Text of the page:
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Per and poly-fluoroalkylated substances (PFAS) are carcinogenic compounds which make their way into water systems and are difficult to remove. Currently, PFAS is removed from drinking water at an industrial scale using granular activated carbon (GAC), a solid particulate which removes PFAS from water through adsorption. However, in recent years, a new method utilizing a plasma reactor to mineralize the PFAS has been designed and tested at small scales. This project aims to increase the scale of existing plasma reactor designs to treat the same volumes of water that traditional GAC plants are capable of treating. A specific well in New Castle County, Delaware was identified as the treatment site, and both processes were designed to treat 2.33 million gallons of water per day by reducing the PFAS concentration from 4,500 parts per trillion to the US EPA health advisory level of 70 parts per trillion. The GAC process was estimated to have a capital cost of $6.73 million and an operational cost of $6.32 million each year. The plasma process was estimated to have a capital cost of $14.8 million and an operational cost of $5.93 million each year. Based on a number of economic and environmental factors, this project found that the plasma system was a more effective and sustainable method for achieving the desired reduction in PFAS concentration.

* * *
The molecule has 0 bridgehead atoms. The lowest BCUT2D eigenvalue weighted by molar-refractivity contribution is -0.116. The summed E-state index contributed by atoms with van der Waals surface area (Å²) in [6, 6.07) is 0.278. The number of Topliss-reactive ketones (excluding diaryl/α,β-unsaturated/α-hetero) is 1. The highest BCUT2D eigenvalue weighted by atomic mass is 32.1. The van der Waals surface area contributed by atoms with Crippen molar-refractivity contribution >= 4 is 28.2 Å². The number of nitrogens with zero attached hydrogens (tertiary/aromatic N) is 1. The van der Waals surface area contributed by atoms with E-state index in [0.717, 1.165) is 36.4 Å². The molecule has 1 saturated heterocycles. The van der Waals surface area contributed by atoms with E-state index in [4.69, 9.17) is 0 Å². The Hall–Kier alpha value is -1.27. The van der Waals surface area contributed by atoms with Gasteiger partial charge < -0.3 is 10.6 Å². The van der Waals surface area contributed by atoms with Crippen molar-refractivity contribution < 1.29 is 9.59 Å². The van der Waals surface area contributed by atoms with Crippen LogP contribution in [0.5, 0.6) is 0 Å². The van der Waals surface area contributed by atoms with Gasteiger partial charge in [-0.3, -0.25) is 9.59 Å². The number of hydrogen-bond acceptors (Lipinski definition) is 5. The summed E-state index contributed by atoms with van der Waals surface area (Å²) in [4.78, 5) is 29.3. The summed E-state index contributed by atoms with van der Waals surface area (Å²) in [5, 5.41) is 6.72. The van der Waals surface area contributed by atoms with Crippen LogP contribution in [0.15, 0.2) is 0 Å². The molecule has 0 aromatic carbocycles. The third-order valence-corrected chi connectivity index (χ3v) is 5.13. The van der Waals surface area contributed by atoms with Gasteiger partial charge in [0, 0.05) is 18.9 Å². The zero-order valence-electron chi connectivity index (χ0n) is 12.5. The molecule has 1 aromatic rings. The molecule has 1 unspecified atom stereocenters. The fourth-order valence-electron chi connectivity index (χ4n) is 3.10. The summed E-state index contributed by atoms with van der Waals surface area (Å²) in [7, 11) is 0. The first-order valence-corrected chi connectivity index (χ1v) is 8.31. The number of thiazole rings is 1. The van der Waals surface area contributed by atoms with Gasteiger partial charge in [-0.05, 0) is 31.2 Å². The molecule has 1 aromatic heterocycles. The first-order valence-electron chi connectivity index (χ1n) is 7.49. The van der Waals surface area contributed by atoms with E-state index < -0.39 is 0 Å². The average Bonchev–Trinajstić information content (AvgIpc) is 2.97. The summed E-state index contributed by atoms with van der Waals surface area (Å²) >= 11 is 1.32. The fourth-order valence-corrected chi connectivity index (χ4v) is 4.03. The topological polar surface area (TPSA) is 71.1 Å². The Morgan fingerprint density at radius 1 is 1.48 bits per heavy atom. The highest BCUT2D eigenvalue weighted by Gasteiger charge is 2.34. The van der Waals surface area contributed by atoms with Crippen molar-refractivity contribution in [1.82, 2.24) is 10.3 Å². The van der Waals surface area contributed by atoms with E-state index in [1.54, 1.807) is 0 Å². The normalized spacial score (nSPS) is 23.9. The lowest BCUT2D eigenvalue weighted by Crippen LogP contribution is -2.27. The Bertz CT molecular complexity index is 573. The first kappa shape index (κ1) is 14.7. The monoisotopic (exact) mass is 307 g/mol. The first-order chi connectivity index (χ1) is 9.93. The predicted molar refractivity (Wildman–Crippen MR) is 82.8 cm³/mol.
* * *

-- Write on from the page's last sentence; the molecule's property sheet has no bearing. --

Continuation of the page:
Date Posted: 26 August 2022